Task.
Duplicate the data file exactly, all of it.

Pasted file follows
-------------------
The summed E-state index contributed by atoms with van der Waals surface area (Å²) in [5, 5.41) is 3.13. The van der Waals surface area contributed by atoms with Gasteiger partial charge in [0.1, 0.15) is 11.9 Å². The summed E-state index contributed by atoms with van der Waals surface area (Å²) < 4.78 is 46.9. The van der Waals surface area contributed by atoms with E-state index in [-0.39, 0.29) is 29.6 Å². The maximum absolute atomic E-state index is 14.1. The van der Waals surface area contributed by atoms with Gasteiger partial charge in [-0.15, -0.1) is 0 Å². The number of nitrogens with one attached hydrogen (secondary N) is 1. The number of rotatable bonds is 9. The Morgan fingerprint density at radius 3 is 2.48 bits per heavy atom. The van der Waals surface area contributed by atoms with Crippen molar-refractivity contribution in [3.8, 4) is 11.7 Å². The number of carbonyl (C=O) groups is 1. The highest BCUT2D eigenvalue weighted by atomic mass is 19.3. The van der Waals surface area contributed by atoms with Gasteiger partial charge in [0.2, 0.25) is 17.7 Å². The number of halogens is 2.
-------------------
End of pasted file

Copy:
The summed E-state index contributed by atoms with van der Waals surface area (Å²) in [5, 5.41) is 3.13. The van der Waals surface area contributed by atoms with Gasteiger partial charge in [0.1, 0.15) is 11.9 Å². The summed E-state index contributed by atoms with van der Waals surface area (Å²) < 4.78 is 46.9. The van der Waals surface area contributed by atoms with E-state index in [-0.39, 0.29) is 29.6 Å². The maximum absolute atomic E-state index is 14.1. The van der Waals surface area contributed by atoms with Gasteiger partial charge in [-0.15, -0.1) is 0 Å². The number of nitrogens with one attached hydrogen (secondary N) is 1. The number of rotatable bonds is 9. The Morgan fingerprint density at radius 3 is 2.48 bits per heavy atom. The van der Waals surface area contributed by atoms with Crippen molar-refractivity contribution in [3.8, 4) is 11.7 Å². The number of carbonyl (C=O) groups is 1. The highest BCUT2D eigenvalue weighted by atomic mass is 19.3. The van der Waals surface area contributed by atoms with Gasteiger partial charge in [0.2, 0.25) is 17.7 Å². The number of halogens is 2.